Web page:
After decades of effort, the voluntary, collaborative approach to restoring the health and vitality of the Chesapeake Bay— the largest estuary in the United States—has not worked and, in fact, is failing. A diverse group of 57 senior scientists and policymakers have joined forces to save the Bay. This is our plan.

Change You Must Believe In

(This is the second in a series of posts on What’s It Going to Take?: A look at how the environmental community can regain the initiative and build the political will necessary to clean up the Chesapeake Bay.)

(Posted by Doug Siglin.)

What's It Going to Take?The New York Times’ Leslie Kaufman recently reported that in the wake of Congress’ failure to enact carbon-limiting climate change legislation, several national environmental organizations are changing tactics. She wrote: “On the strategy front… a three-prong approach is emerging: fight global warming by focusing on immediate, local concerns; reinvigorate the grass roots through social media and street protests; and renew an emphasis on influencing elections.”

I hope she’s right, although with a couple of exceptions, I don’t yet see much evidence that national groups are really moving in the direction of the locally oriented political work that Kaufman cites.

Cap and trade legislation to minimize greenhouse gas emissions never achieved the level of public support it needed to get through Congress.  We may be seeing a similar thing with regard to defending the pollution limits intended to ultimately improve water quality in the Bay watershed.  Local resistance to the Chesapeake Bay Total Maximum Daily Load (TMDL) “pollution diet” and its required Watershed Improvement Plans (WIPs) is already significant, and it will certainly grow over the next 11 months of electioneering.

Six U.S. Senate seats, 40 House seats, and innumerable state and local seats are being contested in our region.  The EPA, regulations, TMDLs, and WIPs will be an issue, and many candidates will be asked by voters to publicly state a position on the Bay TMDL. In the current political environment, the easy response will be to call it too costly or regulatory overreach, especially in the absence of information to the contrary.

It is easy to forget that Congress can stop the TMDL dead in its tracks if it so chooses. Most of what Congress is hearing about the TMDL right now is a barrage of negativity from industry groups who oppose it. We need to be able to counter those arguments on the substance.  But even more importantly, Members of Congress need to hear a more positive message from “common citizens” and local and state officials:  that there are real benefits to staying the course, even if there are short-term costs.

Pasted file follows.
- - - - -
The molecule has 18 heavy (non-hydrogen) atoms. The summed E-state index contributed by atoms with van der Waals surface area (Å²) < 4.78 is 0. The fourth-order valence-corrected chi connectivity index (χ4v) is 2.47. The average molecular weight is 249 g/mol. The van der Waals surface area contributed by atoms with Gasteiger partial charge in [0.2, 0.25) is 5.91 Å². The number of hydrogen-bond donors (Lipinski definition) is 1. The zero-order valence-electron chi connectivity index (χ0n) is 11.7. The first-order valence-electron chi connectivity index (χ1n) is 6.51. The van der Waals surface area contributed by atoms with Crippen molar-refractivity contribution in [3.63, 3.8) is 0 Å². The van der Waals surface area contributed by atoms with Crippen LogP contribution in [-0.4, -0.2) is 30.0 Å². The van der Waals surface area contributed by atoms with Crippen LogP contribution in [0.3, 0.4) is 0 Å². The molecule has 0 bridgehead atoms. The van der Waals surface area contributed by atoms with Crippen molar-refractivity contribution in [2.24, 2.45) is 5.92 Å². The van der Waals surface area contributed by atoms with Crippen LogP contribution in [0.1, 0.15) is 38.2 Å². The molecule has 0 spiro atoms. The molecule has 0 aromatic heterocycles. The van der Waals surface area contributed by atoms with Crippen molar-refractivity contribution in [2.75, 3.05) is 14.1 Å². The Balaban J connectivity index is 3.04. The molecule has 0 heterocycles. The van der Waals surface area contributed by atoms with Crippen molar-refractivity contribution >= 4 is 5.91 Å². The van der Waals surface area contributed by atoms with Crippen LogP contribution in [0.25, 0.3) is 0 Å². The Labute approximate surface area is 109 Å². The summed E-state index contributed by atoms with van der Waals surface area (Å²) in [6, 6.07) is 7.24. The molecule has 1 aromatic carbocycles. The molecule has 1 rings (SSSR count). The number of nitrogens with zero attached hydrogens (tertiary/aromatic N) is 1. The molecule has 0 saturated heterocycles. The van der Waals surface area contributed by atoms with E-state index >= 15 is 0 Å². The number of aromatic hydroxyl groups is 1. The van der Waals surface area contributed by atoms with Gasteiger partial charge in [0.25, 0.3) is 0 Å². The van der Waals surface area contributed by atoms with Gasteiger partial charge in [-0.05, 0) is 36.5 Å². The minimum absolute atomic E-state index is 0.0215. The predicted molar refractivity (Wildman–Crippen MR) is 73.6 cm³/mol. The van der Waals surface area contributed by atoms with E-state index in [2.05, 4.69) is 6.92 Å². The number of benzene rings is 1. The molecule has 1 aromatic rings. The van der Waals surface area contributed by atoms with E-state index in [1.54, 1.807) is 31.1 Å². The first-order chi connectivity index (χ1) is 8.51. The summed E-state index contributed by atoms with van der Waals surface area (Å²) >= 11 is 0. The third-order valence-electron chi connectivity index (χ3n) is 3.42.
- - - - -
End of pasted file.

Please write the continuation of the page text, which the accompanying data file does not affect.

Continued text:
As a community, we must renew our commitment to educate elected officials about the positive aspects of the TMDL and WIPs. CBF is taking steps in that direction—the recent jobs report and our commitment to put more organizers in the field are two of them — as is the Choose Clean Water coalition.  I’m pretty sure that both are willing to offer help to others who understand the stakes and want to act.

Please make a commitment to do more to educate elected officials about the positive aspects of the TMDL and WIPs.  At the last meeting of the Senior Scientists and Policymakers group, former Maryland Senator Bernie Fowler reminded us once again that, when you cut through all the noise, getting our pollution under control is  simply the right thing to do. I’m confident that if we invest in letting our representatives know that over the next 11 months, we will see an extraordinary return on our investment.

(Doug Siglin is the federal affairs director in the Chesapeake Bay Foundation’s Capitol Hill office. He has worked in D.C. as a congressional staffer or environmental lobbyist for nearly 30 years.)

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